The poll results reveal a stark difference in voting preferences between students who support left wing and centre-left parties (defined here as the Green Party, the Social Democrats, Sinn Féin, Labour and Solidarity-PBP) and those supporting centre-right, right wing and socially conservative parties (Fine Gael, Fianna Fáil, Aontú and the Irish Freedom Party). When only votes from the latter group are considered, the projected outcomes of the Education, Welfare and Ents races are reversed – the female candidates who lead in those three races drop behind their male challengers.
Similarly, the President and University Times Editor contests become significantly closer under this framework. Leah Keogh’s 45-point lead drops to just 20 points, and Peter Caddle’s level of support more than triples to 31.6%. The Communications and Marketing election also tightens, with almost a quarter of students supporting comparatively right wing and socially conservative parties voting for RON over Aoife Cronin.
Conversely, among students who support centre-left and left wing parties, the likely results as indicated by the overall poll become even more decisive. Bev Genockey, Sierra Mueller-Owens and Antonia Brady’s leads in the Education, Welfare and Ents races respectively all increase by five to seven points. Leah Keogh, Aoife Cronin and Emer Moreau also see bumps in their levels of support through this lens.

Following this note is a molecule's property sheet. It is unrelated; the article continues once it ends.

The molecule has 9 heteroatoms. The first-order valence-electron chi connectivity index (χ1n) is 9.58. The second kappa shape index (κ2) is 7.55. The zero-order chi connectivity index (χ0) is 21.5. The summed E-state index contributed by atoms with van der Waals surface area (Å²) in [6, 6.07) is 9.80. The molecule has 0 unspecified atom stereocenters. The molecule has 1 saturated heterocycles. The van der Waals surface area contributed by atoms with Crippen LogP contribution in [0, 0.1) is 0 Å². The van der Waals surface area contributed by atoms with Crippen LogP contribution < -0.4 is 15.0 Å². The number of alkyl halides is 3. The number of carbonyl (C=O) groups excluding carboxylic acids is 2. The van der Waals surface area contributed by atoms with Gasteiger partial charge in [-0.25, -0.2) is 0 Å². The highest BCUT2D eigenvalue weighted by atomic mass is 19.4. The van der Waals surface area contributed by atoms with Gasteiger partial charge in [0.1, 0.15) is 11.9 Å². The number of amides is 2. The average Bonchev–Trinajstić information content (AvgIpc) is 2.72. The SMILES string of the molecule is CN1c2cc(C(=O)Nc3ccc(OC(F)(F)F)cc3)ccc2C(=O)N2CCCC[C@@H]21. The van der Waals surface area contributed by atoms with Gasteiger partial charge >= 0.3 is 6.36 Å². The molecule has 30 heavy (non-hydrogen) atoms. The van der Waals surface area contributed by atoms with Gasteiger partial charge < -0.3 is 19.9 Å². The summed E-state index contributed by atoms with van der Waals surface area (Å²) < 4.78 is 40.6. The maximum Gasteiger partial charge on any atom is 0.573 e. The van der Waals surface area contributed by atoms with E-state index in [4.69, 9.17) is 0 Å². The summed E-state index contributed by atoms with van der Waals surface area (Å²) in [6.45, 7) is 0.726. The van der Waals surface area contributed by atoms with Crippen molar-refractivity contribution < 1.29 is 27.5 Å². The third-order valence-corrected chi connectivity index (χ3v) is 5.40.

Despite there having been few outwardly partisan-political issues of contention in any races bar that for University Times Editor, students with different political views clearly assess prospective sabbatical officers in different ways.
When it comes to how represented students feel by the SU, there is also a political divide, albeit not as straightforward a one as you might think. Students who support parties on the right are more likely to feel somewhat or very dissatisfied with how represented they are by TCDSU – 26%, as opposed to just 16% for those on the left. However, they’re almost exactly as likely to feel well or very well represented – 46% gave those answers, compared to 44% of left-voting students, with that difference well within the margin of error.
So while right-voting students are more likely to feel under-represented, this does not mean left-voting students are more likely to feel well-represented. The difference is that left-voting students more often report feeling neutral about TCDSU – 38% say they are “ambivalent” about the union’s representation of them, as opposed to just 28% of right-voting respondents. The questions of how well the union acts as a voice for students and which students it represents best will continue to be contentious ones no doubt, but they defy simple answers